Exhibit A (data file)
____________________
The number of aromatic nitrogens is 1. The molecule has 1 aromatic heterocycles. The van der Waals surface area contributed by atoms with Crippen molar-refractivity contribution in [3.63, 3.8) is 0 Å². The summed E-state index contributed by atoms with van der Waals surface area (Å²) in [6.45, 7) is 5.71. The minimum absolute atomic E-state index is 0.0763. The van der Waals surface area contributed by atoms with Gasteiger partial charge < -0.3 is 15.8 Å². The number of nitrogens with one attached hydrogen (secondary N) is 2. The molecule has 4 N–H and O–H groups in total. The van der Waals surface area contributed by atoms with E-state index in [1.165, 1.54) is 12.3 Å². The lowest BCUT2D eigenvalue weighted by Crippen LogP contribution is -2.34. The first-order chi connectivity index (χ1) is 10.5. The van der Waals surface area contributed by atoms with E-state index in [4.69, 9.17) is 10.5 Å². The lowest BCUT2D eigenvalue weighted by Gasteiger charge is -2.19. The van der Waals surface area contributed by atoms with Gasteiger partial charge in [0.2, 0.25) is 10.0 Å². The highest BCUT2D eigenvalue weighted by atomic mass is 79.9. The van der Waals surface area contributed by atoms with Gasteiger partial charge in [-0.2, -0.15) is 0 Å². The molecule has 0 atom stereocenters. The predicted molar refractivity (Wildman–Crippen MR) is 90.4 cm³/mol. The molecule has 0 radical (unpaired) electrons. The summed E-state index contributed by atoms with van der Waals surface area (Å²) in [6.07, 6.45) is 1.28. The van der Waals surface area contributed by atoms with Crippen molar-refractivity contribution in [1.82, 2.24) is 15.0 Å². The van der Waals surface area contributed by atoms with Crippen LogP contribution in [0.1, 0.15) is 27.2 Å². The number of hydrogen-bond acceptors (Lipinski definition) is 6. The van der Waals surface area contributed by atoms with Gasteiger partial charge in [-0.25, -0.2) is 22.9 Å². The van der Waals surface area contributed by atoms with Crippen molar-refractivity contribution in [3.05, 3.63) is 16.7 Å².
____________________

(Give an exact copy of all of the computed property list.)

The number of aromatic nitrogens is 1. The molecule has 1 aromatic heterocycles. The van der Waals surface area contributed by atoms with Crippen molar-refractivity contribution in [3.63, 3.8) is 0 Å². The summed E-state index contributed by atoms with van der Waals surface area (Å²) in [6.45, 7) is 5.71. The minimum absolute atomic E-state index is 0.0763. The van der Waals surface area contributed by atoms with Gasteiger partial charge < -0.3 is 15.8 Å². The number of nitrogens with one attached hydrogen (secondary N) is 2. The molecule has 4 N–H and O–H groups in total. The van der Waals surface area contributed by atoms with E-state index in [1.165, 1.54) is 12.3 Å². The lowest BCUT2D eigenvalue weighted by Crippen LogP contribution is -2.34. The first-order chi connectivity index (χ1) is 10.5. The van der Waals surface area contributed by atoms with E-state index in [4.69, 9.17) is 10.5 Å². The lowest BCUT2D eigenvalue weighted by Gasteiger charge is -2.19. The van der Waals surface area contributed by atoms with Gasteiger partial charge in [0.2, 0.25) is 10.0 Å². The highest BCUT2D eigenvalue weighted by atomic mass is 79.9. The van der Waals surface area contributed by atoms with Gasteiger partial charge in [-0.2, -0.15) is 0 Å². The molecule has 0 atom stereocenters. The predicted molar refractivity (Wildman–Crippen MR) is 90.4 cm³/mol. The molecule has 0 radical (unpaired) electrons. The summed E-state index contributed by atoms with van der Waals surface area (Å²) in [6.07, 6.45) is 1.28. The van der Waals surface area contributed by atoms with Crippen molar-refractivity contribution in [1.82, 2.24) is 15.0 Å². The van der Waals surface area contributed by atoms with Crippen LogP contribution in [0.1, 0.15) is 27.2 Å². The number of hydrogen-bond acceptors (Lipinski definition) is 6. The van der Waals surface area contributed by atoms with Gasteiger partial charge in [-0.25, -0.2) is 22.9 Å². The van der Waals surface area contributed by atoms with Crippen molar-refractivity contribution in [3.05, 3.63) is 16.7 Å².